What's an Air Conditioning Dry Charge?

April 01, 2015

Over the past 10 years, both the U.S. and Canadian governments have instructed that all manufacturers of air conditioning equipment halt production of the refrigerant R-22 (Freon) or Hydrochlorofluorocarbons (HCFCs). These refrigerants have been typically used in air conditioners and heat pumps for many decades. The R-22 and HCFC mandates are anticipated to have the HVAC industry shift to a more environmentally friendly refrigerant with a technical code R410A. R410A has been verified to be safer for the environment.

In late 2010 the majority of air conditioning manufacturers began manufacturing Air Conditioning and Heat Pump units, without adding refrigerant at the factory. Such systems are more commonly called “dry charged units”. The units can legally be sold and installed which permits your Calgary area HVAC contractor to charge the unit on-site with R22. R22 is still legal for AC repair or service for a short time longer. The reason for these Dry Charged Units is to offer the greater Calgary area a more simple and relatively inexpensive replacement option for central air conditioners and heat pumps. However, these units also circumvent the spirit of the mandates, which was intended to better protect our environment by moving the air conditioning industry to a more environmentally friendly refrigerant.

Calgary homeowners should know that these Dry Charged Units are approved in the U.S. and Canada. Taking advantage of an unclear definition of the outdoor unit in these policies, the entire outdoor unit is technically considered a replacement “part”. As a result, condensers or heat pumps intended for use in a replacement R-22 system are usually referred to as “Dry Charge” or “Nitrogen Charged” systems. Below are some Frequently Asked Questions about this recent A/C Dry Charge trend.

Does it make sense to buy a Dry Charge Air Conditioning Unit?

The answer to this question hinges on a number of things. The best thing to do is learn what types of HVAC equipment the heating and air conditioning industry offers and seek solutions to meet your personal comfort, efficiency and lifestyle needs. Take time to understand the benefits and difference between a dry charge unit and new air conditioning products with R-410A refrigerant.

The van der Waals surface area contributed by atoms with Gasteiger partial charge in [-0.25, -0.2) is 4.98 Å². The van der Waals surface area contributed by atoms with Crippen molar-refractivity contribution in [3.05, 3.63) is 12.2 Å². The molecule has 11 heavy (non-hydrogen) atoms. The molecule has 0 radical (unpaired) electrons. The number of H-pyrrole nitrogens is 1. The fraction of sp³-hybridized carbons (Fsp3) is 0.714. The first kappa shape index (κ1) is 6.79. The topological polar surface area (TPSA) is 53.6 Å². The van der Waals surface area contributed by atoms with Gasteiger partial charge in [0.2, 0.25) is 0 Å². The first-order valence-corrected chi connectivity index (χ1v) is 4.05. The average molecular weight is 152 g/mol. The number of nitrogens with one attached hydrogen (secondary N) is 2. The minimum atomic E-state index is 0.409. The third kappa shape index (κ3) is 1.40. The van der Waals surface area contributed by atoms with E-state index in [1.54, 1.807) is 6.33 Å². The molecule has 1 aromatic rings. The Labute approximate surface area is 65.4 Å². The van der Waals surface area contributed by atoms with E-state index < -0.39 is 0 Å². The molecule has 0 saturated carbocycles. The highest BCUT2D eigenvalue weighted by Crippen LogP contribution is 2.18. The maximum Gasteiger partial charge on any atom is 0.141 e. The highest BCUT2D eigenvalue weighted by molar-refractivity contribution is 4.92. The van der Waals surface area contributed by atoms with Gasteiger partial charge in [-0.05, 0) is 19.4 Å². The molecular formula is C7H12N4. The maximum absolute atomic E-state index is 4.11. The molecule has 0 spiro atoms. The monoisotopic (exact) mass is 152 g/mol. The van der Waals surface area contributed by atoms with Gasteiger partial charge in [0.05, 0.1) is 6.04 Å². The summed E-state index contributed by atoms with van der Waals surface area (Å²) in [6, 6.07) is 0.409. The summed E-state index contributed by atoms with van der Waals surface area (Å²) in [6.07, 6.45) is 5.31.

Why would I buy a R-410A refrigerant system?

Current R-410A systems have many benefits to Calgary homeowners that Dry Charge units do not. A sample of the benefits include:

  • Increased energy efficiency for reduced cost of comfort
  • Leading technology to lower humidity
  • Current production refrigerant solutions ensuring longer life and extended availability of refrigerant
  • Expanded warranty periods for even greater peace of mind
  • Quieter operation for a more peaceful indoor environment
  • Earth friendly refrigerant for lower impact on the environment
  • Matched coil solutions for improved reliability and guaranteed cooling and heating performance

Are Dry Charge units legal?

Absolutely. There are no Federal laws or legal restriction on the installation of R-22 or Dry Charge Equipment, however, it can only be used as a repair to an existing system.

What about the warranty?

The majority of manufacturers honor a standard 5-year parts warranty on dry charge units. While this offers industry standard protection on the components it does not provide protection against R-22 refrigerant prices, which are expected to increase dramatically.

Is R-22 refrigerant going to get really expensive?

It is likely that as a result of supply and demand, the refrigerant will probably go up in price. As the phase out process of R22 continues, new R-22 refrigerant production will slowly be reduced, with full elimination of its production in 2020. Until that date, indications are that there will likely be sufficient supply to meet the current demand.

If you have more questions about refrigerant, we encourage you to contact Service Experts Heating & Air Conditioning for clarification.

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